St. Mary’s Republican Rep. Steven Sainz attempted to frame the issue in a way that was more understandable to Oliver, an attorney.
“Would you say if there were cities who are on official record for the idea of banning legal pads or notaries, you think we’d probably have a couple of attorneys who would probably want a preemption clause for the state to make sure that their industry were to stay safe?” he asked.
Bryan Tolar with the Georgia Urban Agriculture Council, which lobbied for the bill, said gas blower bans are popping up around the country.
“Businesses that are concerned about what they’re seeing in other states – 19 states have at least one city or county that have put restrictions in place for gasoline power leaf blowers,” he said. “Washington, DC – a total ban. So it’s not about does it happen, we know it happens. The city of Dallas, Texas is reviewing an ordinance right now to do the very same thing. We want to keep that from happening in Georgia.”
Powell argued that it is incumbent upon the state Legislature to gently guide local governments when they are in danger of making unwise decisions like banning certain types of leaf blowers.
“The local governments, sometimes there’s an overreach,” he said. “They get petitioned by certain citizens that don’t like to hear the sharp noise and all. But this is another case of the lack of common sense and some things. It’s something like this that we have to preempt.”
Several Georgians who don’t like to hear sharp noises were present at committee hearings discussing the bill. Many alleged the noise from the efficient foliage removers interrupts their babies’ naps, makes Zoom meetings impossible to hear and forces outdoor to-dos indoors.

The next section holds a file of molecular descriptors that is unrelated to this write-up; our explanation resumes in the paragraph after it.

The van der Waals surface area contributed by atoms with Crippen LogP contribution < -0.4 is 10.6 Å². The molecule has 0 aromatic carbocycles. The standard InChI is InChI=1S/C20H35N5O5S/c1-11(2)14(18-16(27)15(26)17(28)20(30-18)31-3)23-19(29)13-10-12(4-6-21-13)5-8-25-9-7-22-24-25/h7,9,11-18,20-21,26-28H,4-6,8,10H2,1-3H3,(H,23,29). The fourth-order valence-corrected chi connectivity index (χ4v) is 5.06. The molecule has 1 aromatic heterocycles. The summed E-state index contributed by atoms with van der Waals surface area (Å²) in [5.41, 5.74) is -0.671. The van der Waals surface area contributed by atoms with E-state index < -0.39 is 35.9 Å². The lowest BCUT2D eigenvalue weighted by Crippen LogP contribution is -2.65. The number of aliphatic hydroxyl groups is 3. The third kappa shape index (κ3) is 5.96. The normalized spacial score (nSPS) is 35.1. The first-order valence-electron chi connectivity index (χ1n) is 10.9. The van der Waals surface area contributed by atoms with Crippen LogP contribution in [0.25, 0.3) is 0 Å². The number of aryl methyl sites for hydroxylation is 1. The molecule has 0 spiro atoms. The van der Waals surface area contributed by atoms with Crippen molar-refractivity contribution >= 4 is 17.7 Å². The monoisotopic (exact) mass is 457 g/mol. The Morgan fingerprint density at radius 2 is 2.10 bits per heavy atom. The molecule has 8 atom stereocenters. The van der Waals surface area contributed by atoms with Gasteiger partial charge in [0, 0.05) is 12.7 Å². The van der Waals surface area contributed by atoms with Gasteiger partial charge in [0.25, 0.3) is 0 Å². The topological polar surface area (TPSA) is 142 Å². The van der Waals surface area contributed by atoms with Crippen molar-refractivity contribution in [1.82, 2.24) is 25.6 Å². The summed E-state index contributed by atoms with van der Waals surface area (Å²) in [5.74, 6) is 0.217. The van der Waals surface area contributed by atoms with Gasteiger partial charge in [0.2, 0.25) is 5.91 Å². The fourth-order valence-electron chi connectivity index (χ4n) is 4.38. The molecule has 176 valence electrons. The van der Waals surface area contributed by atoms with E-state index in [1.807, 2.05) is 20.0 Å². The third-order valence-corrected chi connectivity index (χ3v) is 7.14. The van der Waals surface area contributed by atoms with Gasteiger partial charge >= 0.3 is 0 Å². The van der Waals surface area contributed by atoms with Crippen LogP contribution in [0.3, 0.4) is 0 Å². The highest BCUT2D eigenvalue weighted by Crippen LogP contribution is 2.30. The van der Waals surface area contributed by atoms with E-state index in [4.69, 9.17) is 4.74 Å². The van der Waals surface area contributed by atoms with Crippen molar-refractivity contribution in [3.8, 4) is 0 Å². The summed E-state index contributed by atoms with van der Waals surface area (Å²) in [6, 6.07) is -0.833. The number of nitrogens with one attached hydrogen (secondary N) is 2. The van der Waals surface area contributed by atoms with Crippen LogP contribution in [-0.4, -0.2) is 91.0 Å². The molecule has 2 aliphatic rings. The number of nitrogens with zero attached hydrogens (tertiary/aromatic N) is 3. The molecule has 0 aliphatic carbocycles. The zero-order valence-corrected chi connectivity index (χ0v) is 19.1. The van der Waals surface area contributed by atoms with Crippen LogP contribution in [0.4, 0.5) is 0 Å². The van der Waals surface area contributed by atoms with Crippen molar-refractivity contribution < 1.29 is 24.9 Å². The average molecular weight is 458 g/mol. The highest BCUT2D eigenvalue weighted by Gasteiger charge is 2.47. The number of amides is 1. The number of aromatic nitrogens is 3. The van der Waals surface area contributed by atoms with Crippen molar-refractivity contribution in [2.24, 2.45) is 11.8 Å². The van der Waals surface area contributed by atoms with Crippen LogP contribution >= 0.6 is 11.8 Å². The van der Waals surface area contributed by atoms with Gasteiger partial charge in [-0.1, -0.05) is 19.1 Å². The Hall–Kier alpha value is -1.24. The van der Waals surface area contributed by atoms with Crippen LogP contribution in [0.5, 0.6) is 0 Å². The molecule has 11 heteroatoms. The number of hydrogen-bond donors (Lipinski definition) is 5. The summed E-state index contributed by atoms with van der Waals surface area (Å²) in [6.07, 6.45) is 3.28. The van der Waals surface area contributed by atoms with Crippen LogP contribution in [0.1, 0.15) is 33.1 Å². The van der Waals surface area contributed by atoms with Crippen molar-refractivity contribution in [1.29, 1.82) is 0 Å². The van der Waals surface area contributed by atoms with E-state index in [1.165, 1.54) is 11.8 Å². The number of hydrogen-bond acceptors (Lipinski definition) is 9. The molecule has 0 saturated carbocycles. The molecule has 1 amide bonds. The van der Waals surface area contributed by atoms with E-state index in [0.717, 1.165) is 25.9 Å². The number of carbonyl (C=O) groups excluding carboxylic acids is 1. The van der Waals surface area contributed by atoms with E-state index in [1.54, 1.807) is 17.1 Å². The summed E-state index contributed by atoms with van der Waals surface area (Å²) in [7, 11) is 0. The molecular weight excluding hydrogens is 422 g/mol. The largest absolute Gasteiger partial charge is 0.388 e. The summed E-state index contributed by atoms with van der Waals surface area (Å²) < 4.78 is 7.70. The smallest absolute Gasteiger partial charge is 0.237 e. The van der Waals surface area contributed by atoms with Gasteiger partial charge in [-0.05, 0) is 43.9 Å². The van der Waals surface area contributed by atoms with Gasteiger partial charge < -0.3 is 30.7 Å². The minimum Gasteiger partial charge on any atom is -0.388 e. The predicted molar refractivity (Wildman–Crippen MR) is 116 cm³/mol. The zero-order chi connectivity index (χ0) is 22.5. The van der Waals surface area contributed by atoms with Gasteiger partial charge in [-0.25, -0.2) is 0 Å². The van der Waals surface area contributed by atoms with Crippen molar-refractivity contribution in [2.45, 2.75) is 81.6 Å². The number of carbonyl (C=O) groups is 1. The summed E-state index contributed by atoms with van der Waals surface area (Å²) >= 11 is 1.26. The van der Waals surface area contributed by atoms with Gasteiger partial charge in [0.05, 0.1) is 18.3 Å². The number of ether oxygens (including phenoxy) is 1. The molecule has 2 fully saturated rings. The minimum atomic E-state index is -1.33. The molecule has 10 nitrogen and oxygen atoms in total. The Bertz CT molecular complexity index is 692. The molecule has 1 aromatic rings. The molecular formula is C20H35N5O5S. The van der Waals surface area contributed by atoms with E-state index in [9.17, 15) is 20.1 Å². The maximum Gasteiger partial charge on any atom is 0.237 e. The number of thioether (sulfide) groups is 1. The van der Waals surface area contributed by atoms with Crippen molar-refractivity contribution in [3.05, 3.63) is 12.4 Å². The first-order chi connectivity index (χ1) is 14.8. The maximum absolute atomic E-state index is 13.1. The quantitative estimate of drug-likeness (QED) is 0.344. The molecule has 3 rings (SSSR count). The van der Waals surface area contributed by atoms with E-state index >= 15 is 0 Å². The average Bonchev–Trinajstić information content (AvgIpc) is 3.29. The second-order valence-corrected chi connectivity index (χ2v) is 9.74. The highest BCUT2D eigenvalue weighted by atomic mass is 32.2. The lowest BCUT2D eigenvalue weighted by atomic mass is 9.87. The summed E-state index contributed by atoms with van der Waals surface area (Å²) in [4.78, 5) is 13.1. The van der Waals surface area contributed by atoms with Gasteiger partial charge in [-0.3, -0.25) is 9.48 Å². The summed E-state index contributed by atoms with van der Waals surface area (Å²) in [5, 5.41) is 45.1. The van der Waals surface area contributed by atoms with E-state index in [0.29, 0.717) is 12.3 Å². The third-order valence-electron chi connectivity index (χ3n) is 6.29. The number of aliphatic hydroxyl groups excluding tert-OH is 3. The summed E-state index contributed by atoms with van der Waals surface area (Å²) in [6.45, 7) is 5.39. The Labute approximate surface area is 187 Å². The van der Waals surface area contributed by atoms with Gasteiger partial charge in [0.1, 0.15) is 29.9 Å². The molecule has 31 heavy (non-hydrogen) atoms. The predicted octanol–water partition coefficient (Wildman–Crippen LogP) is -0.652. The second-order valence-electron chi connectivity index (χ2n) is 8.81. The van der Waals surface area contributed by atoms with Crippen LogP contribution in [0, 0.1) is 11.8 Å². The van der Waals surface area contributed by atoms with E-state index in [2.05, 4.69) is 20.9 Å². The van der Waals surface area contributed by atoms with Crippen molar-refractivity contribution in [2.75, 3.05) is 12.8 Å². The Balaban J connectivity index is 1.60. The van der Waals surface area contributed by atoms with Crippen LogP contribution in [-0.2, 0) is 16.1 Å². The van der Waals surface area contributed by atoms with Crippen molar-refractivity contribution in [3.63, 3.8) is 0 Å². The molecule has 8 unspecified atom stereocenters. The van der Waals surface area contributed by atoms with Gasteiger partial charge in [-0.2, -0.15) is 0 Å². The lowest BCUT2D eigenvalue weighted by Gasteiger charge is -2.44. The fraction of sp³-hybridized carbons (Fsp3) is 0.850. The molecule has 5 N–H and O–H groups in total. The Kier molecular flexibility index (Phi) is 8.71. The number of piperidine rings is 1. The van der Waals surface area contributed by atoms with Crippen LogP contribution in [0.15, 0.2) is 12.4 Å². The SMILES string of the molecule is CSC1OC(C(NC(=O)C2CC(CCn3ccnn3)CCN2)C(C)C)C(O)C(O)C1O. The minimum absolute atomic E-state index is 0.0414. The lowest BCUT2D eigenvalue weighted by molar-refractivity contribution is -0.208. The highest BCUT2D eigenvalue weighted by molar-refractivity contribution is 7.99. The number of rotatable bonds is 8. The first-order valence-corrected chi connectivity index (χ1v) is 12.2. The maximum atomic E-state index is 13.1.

Atlanta retiree Ben Terry said he is beset on all sides from landscaping companies blowing up miniature hurricanes in his neighbors’ yards.
“My wife and I do not even notice the mowers, the edgers, the trimmers,” he said. “The only thing we notice is the gas-powered leaf blowers, and they’re going three at a time, and they are ruining our quality of life. Everything you’ve heard about running three at a time is true. We can’t use our deck, we can’t use our patio. We can’t schedule any outdoor event, because guaranteed there will be three on one side and three two lots down running the gas blowers.”
But the bill has powerful supporters, including the Georgia Hispanic Chamber of Commerce.
President and CEO Veronica Maldonado Torres said most of the landscaping businesses across the state are owned by Hispanic businessmen and women.
“Many of them are small businesses with ten or less employees,” she said. “In a recent national survey, switching over from gas to battery powered landscape equipment for a business can cost an average of 30% more than the current operating cost for equipment and labor, with many of the initial buying costs doubling for battery powered equipment than gas powered equipment.”
Lawmakers use the term Christmas tree to describe a bill that has been festooned with amendments with questionable relevance to the original subject matter. Still, a freshman, showed he was in on the joke Thursday when he was seen in the Capitol with a little green Christmas tree pin stuck to his lapel.
Among the decorations stuck to Still’s tree bill are:
- Woodstock Republican Rep. Brad Thomas’ House Bill 374, which provides a new way for small groups of city residents to deannex their properties
- A revision to a zoning bill passed last year
- HB 206, a bill by Sainz creating county bodies called Commercial Property Assessed Conservation, Energy Resiliency Development Authorities
- Rep. Victor Anderson’s House Bill 438, which prevents municipalities from restricting gas appliances.